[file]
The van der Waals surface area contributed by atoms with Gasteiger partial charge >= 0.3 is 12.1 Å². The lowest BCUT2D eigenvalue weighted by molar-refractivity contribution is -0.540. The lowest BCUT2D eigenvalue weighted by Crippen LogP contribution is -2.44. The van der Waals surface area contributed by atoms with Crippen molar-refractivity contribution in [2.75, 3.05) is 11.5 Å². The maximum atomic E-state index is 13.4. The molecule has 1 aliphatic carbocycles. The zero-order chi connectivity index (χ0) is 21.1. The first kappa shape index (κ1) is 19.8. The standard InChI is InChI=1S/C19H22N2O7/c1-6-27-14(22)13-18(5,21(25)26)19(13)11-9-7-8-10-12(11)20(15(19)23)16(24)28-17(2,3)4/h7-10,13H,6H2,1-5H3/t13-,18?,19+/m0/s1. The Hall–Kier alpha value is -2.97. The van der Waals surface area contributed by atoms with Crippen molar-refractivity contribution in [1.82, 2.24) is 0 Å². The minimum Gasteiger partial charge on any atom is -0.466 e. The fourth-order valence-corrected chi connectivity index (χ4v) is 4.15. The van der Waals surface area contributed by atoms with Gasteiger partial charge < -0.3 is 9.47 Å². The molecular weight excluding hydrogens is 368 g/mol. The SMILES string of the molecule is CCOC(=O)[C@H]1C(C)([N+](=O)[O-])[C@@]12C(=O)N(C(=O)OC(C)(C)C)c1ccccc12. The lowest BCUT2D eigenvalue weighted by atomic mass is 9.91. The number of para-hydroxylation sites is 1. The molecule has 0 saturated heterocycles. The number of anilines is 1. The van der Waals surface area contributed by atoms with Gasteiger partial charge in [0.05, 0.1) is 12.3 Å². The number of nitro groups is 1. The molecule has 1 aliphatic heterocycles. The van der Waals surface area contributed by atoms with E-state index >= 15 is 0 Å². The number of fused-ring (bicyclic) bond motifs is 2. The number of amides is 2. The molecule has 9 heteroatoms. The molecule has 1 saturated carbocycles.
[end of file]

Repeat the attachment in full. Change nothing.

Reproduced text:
The van der Waals surface area contributed by atoms with Gasteiger partial charge >= 0.3 is 12.1 Å². The lowest BCUT2D eigenvalue weighted by molar-refractivity contribution is -0.540. The lowest BCUT2D eigenvalue weighted by Crippen LogP contribution is -2.44. The van der Waals surface area contributed by atoms with Crippen molar-refractivity contribution in [2.75, 3.05) is 11.5 Å². The maximum atomic E-state index is 13.4. The molecule has 1 aliphatic carbocycles. The zero-order chi connectivity index (χ0) is 21.1. The first kappa shape index (κ1) is 19.8. The standard InChI is InChI=1S/C19H22N2O7/c1-6-27-14(22)13-18(5,21(25)26)19(13)11-9-7-8-10-12(11)20(15(19)23)16(24)28-17(2,3)4/h7-10,13H,6H2,1-5H3/t13-,18?,19+/m0/s1. The Hall–Kier alpha value is -2.97. The van der Waals surface area contributed by atoms with Crippen molar-refractivity contribution in [1.82, 2.24) is 0 Å². The minimum Gasteiger partial charge on any atom is -0.466 e. The fourth-order valence-corrected chi connectivity index (χ4v) is 4.15. The van der Waals surface area contributed by atoms with Gasteiger partial charge < -0.3 is 9.47 Å². The molecular weight excluding hydrogens is 368 g/mol. The SMILES string of the molecule is CCOC(=O)[C@H]1C(C)([N+](=O)[O-])[C@@]12C(=O)N(C(=O)OC(C)(C)C)c1ccccc12. The lowest BCUT2D eigenvalue weighted by atomic mass is 9.91. The number of para-hydroxylation sites is 1. The molecule has 0 saturated heterocycles. The number of anilines is 1. The van der Waals surface area contributed by atoms with Gasteiger partial charge in [0.05, 0.1) is 12.3 Å². The number of nitro groups is 1. The molecule has 1 aliphatic heterocycles. The van der Waals surface area contributed by atoms with E-state index >= 15 is 0 Å². The number of fused-ring (bicyclic) bond motifs is 2. The number of amides is 2. The molecule has 9 heteroatoms. The molecule has 1 saturated carbocycles.